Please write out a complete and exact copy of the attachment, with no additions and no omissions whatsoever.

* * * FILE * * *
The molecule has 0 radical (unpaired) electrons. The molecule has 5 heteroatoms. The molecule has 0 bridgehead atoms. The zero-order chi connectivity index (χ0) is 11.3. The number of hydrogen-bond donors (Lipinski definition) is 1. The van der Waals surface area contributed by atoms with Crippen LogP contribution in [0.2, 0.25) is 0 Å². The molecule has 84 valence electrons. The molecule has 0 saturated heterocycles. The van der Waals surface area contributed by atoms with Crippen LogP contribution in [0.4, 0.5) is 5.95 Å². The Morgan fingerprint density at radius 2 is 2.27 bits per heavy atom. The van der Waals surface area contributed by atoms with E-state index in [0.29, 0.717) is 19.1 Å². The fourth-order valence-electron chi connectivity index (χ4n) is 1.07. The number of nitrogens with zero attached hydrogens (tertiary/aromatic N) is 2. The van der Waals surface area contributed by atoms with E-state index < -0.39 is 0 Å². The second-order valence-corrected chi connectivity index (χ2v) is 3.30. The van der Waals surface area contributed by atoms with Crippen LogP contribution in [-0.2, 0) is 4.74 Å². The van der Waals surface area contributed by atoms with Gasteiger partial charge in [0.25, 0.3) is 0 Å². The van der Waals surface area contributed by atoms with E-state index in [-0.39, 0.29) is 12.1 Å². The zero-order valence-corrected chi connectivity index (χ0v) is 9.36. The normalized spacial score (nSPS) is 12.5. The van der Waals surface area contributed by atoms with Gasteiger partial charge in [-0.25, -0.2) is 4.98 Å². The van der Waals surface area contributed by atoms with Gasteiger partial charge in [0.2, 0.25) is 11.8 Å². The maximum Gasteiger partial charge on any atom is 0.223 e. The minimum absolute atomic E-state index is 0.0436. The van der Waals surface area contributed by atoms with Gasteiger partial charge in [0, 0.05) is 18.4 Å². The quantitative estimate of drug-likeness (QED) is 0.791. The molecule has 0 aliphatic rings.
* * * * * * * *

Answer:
The molecule has 0 radical (unpaired) electrons. The molecule has 5 heteroatoms. The molecule has 0 bridgehead atoms. The zero-order chi connectivity index (χ0) is 11.3. The number of hydrogen-bond donors (Lipinski definition) is 1. The van der Waals surface area contributed by atoms with Crippen LogP contribution in [0.2, 0.25) is 0 Å². The molecule has 84 valence electrons. The molecule has 0 saturated heterocycles. The van der Waals surface area contributed by atoms with Crippen LogP contribution in [0.4, 0.5) is 5.95 Å². The Morgan fingerprint density at radius 2 is 2.27 bits per heavy atom. The van der Waals surface area contributed by atoms with E-state index in [0.29, 0.717) is 19.1 Å². The fourth-order valence-electron chi connectivity index (χ4n) is 1.07. The number of nitrogens with zero attached hydrogens (tertiary/aromatic N) is 2. The van der Waals surface area contributed by atoms with E-state index < -0.39 is 0 Å². The second-order valence-corrected chi connectivity index (χ2v) is 3.30. The van der Waals surface area contributed by atoms with Crippen LogP contribution in [-0.2, 0) is 4.74 Å². The van der Waals surface area contributed by atoms with Gasteiger partial charge in [0.25, 0.3) is 0 Å². The van der Waals surface area contributed by atoms with E-state index in [-0.39, 0.29) is 12.1 Å². The zero-order valence-corrected chi connectivity index (χ0v) is 9.36. The normalized spacial score (nSPS) is 12.5. The van der Waals surface area contributed by atoms with Gasteiger partial charge in [-0.25, -0.2) is 4.98 Å². The van der Waals surface area contributed by atoms with Gasteiger partial charge in [0.2, 0.25) is 11.8 Å². The maximum Gasteiger partial charge on any atom is 0.223 e. The minimum absolute atomic E-state index is 0.0436. The van der Waals surface area contributed by atoms with Gasteiger partial charge in [0, 0.05) is 18.4 Å². The quantitative estimate of drug-likeness (QED) is 0.791. The molecule has 0 aliphatic rings.